Here’s to all the books
I’ve never read
Whose titles bored me,
Or whose dialogue they said
Was dull or worse.
And here’s to all the things
I will not do before I’m dead,
To all the things that scare me
Or fill me with some kind
Of dread foreboding.
And let us not forget
The women who I will not fuck,
Whose chap-sticked lips
Will never wander down my neck
Whose fingers will not run amok.
Here’s to them all,
To the lives I’ll never live,
To the smiles I’ll never give
To strangers on the underground
Or worthy children bearing gifts.
Of all these sins absolve me
When I am dead
But most of all
Forgive me for the books I have not read.
The memory of you
Pursues me like a Painted Dog,
Tears at my empty stomach
With its wet teeth, it’s wild claws.
And the sea, grey and blue on its torn canvas
Pulls the colours of the landscape into view,
The twisted grass, the thorn trees
Leaning into the red clay
And the paths that run along the sandstone cliffs
Run to you,
To your crooked smile
To your sideways glance
To your absence of being.
And I shall look towards the lighthouse
And pull at the shingle with my tired fingers
And count the clouds in your distant eyes.
The memory of you
Pursues me down dark alleyways of green oak
Through splinters of sunlight
And over the twisted roots of your heart.
And the sea, grey and blue
On its torn canvas
Pulls at my animal soul
With its seaweed fingers.
I was living in Israel up near the Lebanese border. It was high in the hills and the altitude meant that the climate there was pleasant; much less humid than down in the valley bottom. It was a small hamlet and not much happened there. During the day I pruned the grapevines and checked the irrigation pipes that meandered down through the long isles of plants. It was kinda dull work but I used to sing and daydream, stopping every now and then to drink from a polystyrene flask. The water was ice cold and I can remember how it would trace its way painfully down to my stomach. At lunchtime I would try and find some shade to sit in and then I’d crack a large watermelon on a rock, scooping out sticky handfuls of the sweet flesh. It was beautiful.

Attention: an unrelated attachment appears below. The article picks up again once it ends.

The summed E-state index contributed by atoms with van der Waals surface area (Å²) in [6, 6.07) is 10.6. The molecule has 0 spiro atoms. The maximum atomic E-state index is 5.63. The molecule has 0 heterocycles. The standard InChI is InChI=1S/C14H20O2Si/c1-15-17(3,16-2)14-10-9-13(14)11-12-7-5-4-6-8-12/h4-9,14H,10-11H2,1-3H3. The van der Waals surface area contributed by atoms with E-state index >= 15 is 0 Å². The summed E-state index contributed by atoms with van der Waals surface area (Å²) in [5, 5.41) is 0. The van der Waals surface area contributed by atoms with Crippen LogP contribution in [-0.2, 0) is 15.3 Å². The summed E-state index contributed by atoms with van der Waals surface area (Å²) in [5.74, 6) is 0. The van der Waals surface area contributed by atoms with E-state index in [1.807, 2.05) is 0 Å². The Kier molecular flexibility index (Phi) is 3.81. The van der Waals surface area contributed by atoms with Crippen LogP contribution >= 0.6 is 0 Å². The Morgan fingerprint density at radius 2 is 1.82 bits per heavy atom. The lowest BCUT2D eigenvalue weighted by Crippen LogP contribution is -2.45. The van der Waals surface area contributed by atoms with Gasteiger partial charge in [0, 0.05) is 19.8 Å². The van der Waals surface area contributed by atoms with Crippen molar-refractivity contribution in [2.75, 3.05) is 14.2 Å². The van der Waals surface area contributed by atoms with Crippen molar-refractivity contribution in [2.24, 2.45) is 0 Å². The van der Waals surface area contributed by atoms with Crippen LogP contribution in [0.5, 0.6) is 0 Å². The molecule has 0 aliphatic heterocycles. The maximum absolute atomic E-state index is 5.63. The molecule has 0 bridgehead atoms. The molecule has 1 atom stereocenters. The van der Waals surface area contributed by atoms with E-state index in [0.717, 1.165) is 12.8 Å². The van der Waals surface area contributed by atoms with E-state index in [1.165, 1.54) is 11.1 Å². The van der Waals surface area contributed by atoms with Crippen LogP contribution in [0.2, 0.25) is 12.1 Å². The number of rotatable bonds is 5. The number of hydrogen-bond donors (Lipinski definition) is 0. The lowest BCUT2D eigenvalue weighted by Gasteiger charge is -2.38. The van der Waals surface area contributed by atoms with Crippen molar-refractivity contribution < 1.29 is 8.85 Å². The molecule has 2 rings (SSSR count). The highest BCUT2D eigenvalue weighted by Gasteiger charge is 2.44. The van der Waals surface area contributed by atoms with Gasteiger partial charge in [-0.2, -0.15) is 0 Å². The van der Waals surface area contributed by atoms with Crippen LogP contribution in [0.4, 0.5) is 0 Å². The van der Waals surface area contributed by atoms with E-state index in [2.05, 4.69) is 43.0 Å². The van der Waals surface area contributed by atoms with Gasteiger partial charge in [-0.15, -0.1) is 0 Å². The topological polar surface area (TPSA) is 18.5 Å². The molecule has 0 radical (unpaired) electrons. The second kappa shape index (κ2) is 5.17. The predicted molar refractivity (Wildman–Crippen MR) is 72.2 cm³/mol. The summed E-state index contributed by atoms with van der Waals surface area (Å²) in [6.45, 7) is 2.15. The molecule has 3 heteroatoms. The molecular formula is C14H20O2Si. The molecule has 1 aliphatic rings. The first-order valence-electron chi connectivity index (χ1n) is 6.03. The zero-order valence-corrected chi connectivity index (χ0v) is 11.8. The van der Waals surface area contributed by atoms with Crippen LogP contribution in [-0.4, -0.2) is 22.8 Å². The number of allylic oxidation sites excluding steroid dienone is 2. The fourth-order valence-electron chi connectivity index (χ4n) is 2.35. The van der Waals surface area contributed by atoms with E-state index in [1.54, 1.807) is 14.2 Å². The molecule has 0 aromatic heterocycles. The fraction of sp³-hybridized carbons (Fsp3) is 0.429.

It was a long tedious week but on Friday evenings I would catch an Egged bus down into Nahariyya. It was the highlight of my week. There was pizza and falafel there and it was only the daily thought of this that made my life in the fields bearable.
On one occasion the bus turned up empty. The doors slid apart and I boarded, nodding politely to the driver. I sat a few seats behind him and he pulled away slowly watching me in the rear view mirror. It wasn’t a comfortable ride because the narrow road dropped steeply at times and swung sharply to the left and then the right. It swooped like some fairground ride but I held on tight and all the while the driver chewed sunflower seeds, spitting their shells carelessly over the floor of the bus.
He was an old guy and I didn’t recognise him but he seemed a pretty good driver. I knew the route into town well, I’d been catching the bus for months now so when he made a wrong turn I was immediately on edge. Should I say something? Maybe he was taking a shortcut. I’m a pretty easy going guy so I just sat back and looked out of the window. Soon the metalled road turned to dirt and the ride became more bumpy. He caught my eye in the mirror and smiled then pulled the bus over onto the verge and stopped.
The doors slid open and he beckoned to me. It wasn’t until I had stepped off and followed him around the side of the bus that I saw it. It was the largest lemon tree I had ever seen and some of its branches hung pendulously over a wooden fence. The lemons were as large as grapefruit and a couple were almost within reach. The driver placed one foot up onto an old breeze block, stretched and plucked one down then he handed it to me before reaching up again and taking one for himself.